Pytorch on RaspberryPi
Finally, I successfully installed Pytorch on my RaspberryPi 3B. I followed the instructions on How to install PyTorch v0.3.1 on RaspberryPi 3B and a blog post (in Chinese) 在 RaspberryPi 上编译 PyTorch. I am running latest raspian image 2018-04-18-raspbian-stretch and a self-compiled Python 3.6.5. If you are interested in compile Python 3.6.5 or above on your own, check out Installing Python 3.6 on Raspbian. In this post, I will write down steps to my successful installation, and share my compiled wheel file at the end.
First of all, we need to set up SWAP. Edit file
/etc/dphys-swapfile, find the constant
CONF_SWAPSIZE and change its value to at least 2048, which means sparing 2G for swap file system. I set it to 4096 (4G), because I use a 32G card. To activate the swap file system, do the following commands:
sudo /etc/init.d/dphys-swapfile stop sudo /etc/init.d/dphys-swapfile start
Then, we need to install dependencies.
sudo apt-get install libopenblas-dev cython3 libatlas-dev \ m4 libblas-dev cmake pip3 install --user pyyaml numpy
We shall now be ready to compile pytorch. We get pytorch from github, and choose a version (v0.4.0) to build.
git clone --recursive https://github.com/pytorch/pytorch cd pytorch git checkout tags/v0.4.0 -b build git submodule update --init --recursive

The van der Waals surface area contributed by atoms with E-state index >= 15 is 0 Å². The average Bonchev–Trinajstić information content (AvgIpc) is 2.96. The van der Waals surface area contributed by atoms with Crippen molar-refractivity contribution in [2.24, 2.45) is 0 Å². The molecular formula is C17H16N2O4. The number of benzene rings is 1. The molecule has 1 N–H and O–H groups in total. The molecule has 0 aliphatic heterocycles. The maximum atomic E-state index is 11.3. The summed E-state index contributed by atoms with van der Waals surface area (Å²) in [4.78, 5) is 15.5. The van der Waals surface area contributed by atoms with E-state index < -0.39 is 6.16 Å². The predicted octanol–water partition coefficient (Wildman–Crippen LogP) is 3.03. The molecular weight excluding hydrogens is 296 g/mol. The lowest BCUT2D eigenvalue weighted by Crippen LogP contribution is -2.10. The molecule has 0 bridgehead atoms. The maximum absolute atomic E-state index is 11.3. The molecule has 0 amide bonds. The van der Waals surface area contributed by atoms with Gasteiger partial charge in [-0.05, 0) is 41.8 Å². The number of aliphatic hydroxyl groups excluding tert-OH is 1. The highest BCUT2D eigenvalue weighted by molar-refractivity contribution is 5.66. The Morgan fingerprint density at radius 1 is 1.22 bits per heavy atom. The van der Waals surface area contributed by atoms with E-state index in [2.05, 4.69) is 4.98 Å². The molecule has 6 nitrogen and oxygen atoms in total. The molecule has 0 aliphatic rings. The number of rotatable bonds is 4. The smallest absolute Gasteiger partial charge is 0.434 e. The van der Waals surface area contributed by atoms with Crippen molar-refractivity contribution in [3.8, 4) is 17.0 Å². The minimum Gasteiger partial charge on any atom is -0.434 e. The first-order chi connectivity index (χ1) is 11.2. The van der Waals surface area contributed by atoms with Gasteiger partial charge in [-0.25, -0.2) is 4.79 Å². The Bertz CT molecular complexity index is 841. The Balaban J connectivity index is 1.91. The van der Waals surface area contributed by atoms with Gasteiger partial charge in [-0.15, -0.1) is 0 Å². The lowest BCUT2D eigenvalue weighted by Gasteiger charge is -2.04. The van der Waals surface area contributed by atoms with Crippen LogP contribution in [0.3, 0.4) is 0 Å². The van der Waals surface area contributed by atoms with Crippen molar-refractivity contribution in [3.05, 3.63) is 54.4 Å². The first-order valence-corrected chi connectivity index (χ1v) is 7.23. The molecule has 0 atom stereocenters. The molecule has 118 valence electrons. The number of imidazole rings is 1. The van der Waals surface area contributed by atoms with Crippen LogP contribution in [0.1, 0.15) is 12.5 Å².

Since Pi does not have a GPU that supports CUDA, we are going disable it. We also disable distributed computing.
export NO_CUDA=1 export NO_DISTRIBUTED=1
Suppose we are now in the pytorch folder, use the following command to build
python3 setup.py build
This process will be long! On my Pi, it took at least 4 hours (I forgot to time it). I would recommend running the building process in the background:
date && python3 setup.py build && date &> message-build &
The above command will run the building process in the background and output building messages to a file named message-build. Also,
date command is used to time the building process. When Pi is working hard to compile
pytorch, don't run any other complicated work on it. Indeed, I will suggest not to interrupt it at all, including not to peek the building message in message-build frequently. It is a good idea to run the building process before going to sleep.
After a long enough time, check your message-build file to see if you have a successful build. We can look at the last row of the file:
tail -1 message-build
You should get a message about time from command
date. If you do not get it, make sure to check running processes using
pstree to see whether the building process has ended. Say we have successfully built
pytorch. Since I wanted to get a wheel file for
pytorch and installed it to the local user, I did not install it directly using
sudo python3 setup.py install. Instead, I went to pytorch folder and did the following commands:
export NO_CUDA=1 export NO_DISTRIBUTED=1 pip3 install --user wheel python3 setup.py bdist_wheel cd dist pip3 install --user torch-0.4.0a0+3749c58-cp36-cp36m-linux_armv7l.whl
Pytorch on RaspberryPi got! I share
pytorch wheel file so that you can avoid the compilation. It should save you a lot of time. But make sure you are running Python 3.6 and have numpy installed. If so, use the following command to install
pip install --user https://wormtooth.com/files/pytorch/torch-0.4.0a0+3749c58-cp36-cp36m-linux_armv7l.whl